The Brain Explained: 6 Scientific Terms Demystified

While “brain” is a term many are familiar with, the specific scientific ideas and Greek words associated with brain science can feel unnecessarily overwhelming. To clarify the common confusion and demystify the befuddling details, here are a half a dozen terms with explanations and descriptions that I hope will not only be educational, but also interesting and empowering.

 

Brain =

A collection of basic bodily cells, including neurons, which are interconnected via synaptic linkages in a spider-web-like fashion.

Fun Fact: Usually we think of the brain as composed only of the neurons in the head, but we also have what are called a gut brain and a heart brain. These are networks of information processing neurons in our internal organs that some feel are the source of “bodily wisdom.”

 

Neuron =

The basic cell of the nervous system that has a long sending axon that reaches out to other neurons at their receiving ends, called the dendrites and the cell body.

Fun Fact: There are about 100 billion neurons in the head’s brain.

 

Action Potential =

The flow of charged particles, or ions, in and out of the neurons’ membranes that is like a flow of electricity leading to the release of a chemical called a neurotransmitter at the far end. Activating neurotransmitters lead to neural firing which is the initiation of an action potential in the “post-synaptic” downstream neuron.

Fun Fact: When an insulating sheath of myelin is laid down, the action potential moves 100 times faster, and the resting period between neural firings is 30 times faster. That’s how we develop skills—we lay down myelin and have 100 X 30 = 3,000 times more coordination and speed of our action potential firings!

 

Synapse =

The linkage between one neuron and another, a gap that allows neurotransmitters like serotonin or dopamine to be released and picked up by the receptors on the downstream post-synaptic neuron’s membrane.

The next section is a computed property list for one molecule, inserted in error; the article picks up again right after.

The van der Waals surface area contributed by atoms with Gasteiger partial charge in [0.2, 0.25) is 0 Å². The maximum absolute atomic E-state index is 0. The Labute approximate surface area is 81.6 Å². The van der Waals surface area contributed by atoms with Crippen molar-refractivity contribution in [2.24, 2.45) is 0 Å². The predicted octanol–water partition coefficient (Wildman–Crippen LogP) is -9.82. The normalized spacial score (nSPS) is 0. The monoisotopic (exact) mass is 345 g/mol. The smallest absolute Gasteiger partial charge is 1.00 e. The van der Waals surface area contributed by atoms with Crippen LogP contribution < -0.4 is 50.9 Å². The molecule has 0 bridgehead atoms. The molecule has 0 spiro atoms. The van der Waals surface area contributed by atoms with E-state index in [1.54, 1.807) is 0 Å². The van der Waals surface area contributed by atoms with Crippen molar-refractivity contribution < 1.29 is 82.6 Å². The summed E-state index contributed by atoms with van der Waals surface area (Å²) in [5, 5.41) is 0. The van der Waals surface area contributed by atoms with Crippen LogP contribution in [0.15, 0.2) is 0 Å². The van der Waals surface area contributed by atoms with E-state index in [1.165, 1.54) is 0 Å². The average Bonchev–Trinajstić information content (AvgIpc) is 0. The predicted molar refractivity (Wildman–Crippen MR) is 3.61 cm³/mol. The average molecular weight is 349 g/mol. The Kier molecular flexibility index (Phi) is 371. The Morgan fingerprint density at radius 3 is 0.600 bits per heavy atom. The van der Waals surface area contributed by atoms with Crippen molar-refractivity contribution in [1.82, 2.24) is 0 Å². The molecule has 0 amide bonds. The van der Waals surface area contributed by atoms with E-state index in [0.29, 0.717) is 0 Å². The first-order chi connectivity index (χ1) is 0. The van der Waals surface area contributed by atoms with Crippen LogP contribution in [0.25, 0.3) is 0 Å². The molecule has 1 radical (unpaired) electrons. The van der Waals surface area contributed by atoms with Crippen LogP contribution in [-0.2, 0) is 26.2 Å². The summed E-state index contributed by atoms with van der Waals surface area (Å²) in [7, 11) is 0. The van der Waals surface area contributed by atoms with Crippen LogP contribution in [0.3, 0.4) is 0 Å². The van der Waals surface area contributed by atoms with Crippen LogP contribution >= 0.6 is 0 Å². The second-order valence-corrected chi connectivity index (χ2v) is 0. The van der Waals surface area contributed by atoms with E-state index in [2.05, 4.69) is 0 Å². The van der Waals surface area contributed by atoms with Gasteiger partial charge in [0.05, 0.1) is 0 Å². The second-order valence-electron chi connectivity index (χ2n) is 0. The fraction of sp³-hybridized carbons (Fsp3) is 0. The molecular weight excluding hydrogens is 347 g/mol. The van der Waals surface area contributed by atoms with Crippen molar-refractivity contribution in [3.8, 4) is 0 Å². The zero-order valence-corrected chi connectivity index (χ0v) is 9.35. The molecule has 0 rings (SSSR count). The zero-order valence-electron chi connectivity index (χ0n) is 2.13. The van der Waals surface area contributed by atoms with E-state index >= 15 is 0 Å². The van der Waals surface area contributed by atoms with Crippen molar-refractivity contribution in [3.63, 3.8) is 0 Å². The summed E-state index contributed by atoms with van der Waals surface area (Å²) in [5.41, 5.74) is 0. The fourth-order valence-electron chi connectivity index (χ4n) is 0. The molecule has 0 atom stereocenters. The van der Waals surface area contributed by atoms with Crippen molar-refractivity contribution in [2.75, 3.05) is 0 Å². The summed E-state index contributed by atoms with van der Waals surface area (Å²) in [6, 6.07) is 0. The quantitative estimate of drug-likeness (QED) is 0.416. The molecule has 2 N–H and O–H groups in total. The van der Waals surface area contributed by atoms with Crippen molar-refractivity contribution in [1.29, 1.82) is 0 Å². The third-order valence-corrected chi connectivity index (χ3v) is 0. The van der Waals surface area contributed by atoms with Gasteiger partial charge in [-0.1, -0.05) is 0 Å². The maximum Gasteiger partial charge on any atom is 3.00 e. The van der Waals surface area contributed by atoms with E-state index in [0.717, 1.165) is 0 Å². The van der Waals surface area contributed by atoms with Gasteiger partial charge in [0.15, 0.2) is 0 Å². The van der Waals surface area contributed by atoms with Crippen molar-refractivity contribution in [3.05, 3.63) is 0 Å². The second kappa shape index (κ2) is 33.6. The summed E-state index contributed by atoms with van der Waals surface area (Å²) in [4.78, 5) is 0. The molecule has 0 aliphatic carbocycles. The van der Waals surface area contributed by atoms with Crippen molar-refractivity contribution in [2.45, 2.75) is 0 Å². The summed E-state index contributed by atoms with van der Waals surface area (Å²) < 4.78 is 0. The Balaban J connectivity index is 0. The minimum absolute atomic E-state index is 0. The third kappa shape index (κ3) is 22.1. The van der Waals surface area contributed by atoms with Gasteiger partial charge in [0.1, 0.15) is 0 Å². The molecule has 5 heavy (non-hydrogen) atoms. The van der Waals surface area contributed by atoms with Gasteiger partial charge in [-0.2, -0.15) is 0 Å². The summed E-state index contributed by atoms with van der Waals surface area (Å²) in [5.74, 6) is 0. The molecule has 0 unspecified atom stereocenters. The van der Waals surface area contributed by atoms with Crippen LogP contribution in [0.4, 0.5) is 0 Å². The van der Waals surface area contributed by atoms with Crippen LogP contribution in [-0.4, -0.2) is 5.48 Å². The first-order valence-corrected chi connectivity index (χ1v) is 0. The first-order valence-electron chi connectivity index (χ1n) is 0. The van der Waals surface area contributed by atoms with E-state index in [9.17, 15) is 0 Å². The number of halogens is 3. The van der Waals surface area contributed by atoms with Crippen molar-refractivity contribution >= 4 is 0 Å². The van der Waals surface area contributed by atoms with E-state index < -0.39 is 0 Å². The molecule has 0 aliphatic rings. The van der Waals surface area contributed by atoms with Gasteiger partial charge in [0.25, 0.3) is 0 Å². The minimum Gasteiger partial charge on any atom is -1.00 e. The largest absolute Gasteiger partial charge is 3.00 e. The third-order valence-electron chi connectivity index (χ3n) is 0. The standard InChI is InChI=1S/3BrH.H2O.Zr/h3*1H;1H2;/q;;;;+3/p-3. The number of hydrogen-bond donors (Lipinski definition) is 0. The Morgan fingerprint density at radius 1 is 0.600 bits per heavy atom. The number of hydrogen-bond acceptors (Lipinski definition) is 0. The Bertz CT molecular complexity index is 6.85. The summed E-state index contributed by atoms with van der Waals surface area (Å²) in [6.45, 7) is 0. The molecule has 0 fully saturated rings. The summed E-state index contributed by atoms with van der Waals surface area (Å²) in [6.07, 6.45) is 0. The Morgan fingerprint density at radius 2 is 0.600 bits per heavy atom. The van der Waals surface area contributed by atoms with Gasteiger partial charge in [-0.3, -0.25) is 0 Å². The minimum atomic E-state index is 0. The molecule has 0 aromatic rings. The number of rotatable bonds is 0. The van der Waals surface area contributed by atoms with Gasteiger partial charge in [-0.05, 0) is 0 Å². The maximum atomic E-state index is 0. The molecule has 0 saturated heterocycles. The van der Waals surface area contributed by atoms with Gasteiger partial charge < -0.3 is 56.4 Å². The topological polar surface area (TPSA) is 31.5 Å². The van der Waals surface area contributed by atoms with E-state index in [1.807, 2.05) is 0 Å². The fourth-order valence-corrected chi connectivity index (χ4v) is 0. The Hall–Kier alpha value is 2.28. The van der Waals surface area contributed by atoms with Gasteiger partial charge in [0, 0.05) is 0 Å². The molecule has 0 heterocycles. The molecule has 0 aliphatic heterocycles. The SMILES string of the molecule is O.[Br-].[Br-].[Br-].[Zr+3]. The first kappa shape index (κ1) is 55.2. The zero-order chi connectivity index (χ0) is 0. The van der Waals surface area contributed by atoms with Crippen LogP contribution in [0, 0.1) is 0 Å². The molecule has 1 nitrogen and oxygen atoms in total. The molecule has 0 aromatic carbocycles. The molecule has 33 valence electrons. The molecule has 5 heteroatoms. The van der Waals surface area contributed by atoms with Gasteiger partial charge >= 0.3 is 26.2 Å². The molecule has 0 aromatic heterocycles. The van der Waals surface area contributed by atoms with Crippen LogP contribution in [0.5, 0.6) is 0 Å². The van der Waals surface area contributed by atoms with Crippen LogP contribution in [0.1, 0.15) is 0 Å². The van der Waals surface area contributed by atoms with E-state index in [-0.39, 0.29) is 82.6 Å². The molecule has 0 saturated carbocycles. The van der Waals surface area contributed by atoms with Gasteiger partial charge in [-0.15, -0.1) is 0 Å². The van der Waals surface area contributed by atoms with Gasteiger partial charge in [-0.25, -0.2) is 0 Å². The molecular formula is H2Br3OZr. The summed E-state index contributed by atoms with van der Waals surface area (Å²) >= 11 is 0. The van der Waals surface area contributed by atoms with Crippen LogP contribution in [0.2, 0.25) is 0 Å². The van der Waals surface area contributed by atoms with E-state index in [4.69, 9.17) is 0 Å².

Fun Fact: The average neuron in the head has 10,000 synaptic connections to other neurons.

 

Neuroplasticity =

This is how the brain’s connections change in response to experience. We have neuroplastic changes before we are born, and they continue to shape the structural connections of the brain throughout the lifespan. There are four basic ways to change a brain with experience:

  1. Make new neurons
  2. Modify or create new synapses
  3. Lay down myelin
  4. Alter the “epigenetic” control of gene expression, or the non-DNA molecules that regulate how the DNA will be turned into proteins and shape brain growth

Fun Fact: We can intentionally use our minds with the focus of attention within awareness to strengthen our brain’s connections—that’s what meditation in its many forms basically is, strengthening the brain in specific ways that are unique to a particular form of training the mind.  With repeated states created with meditation, we develop specific traits through changes in the brain’s architecture.

 

Integration =

The linkage of differentiated parts of a system, like the left and right sides or upper and lower regions of the brain for neural integration, or between two people, among several people in groups, or in our relationships with one another. When integrated, we are coordinated and balanced. When we are not in integration, we move toward chaos or rigidity. Neural integration can be viewed as the basis of health as it permits harmony to develop, enabling the coordination and balance of the nervous system as a whole.

Fun Fact: As integration creates harmony—and impaired integration leads to chaos and rigidity—it’s not surprising that healthy relationships in which we honor differences and promote compassionate communication promote the growth of integrative fibers of the brain. And integration in the brain—the linkage of differentiated regions to each other—leads to the wide array of aspects of self-regulation, including the positive regulation of attention, emotion, thought, behavior, and relatedness. Integration in our relationships stimulates the growth of integration in our nervous system.

With all of these brain basics in mind, we can simply say that mindfulness meditation promotes internal and interpersonal integration. Amazingly, the research findings for mindfulness meditation and secure attachment both reveal the same set of positive findings about our capacity for attunement, flexibility, soothing fear, insight, empathy, morality, and intuition. That’s the power of integration—internal or interpersonal—to promote wellbeing in our lives.

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About the Author
Daniel Siegel, M.D.
Daniel J. Siegel received his medical degree from Harvard University and completed his postgraduate medical education at UCLA with training in pediatrics and child, adolescent and adult psychiatry. He served as a National Institute of Mental Health Research Fellow at UCLA, studying family interactions with an emphasis on how attachment experiences influence emotions, behavior, autobiographical memory and narrative. Dr. Siegel is currently clinical professor of psychiatry at the UCLA School of Medicine where he is on the faculty of the Center for Culture, Brain, and Development and the founding co-director of the...Read more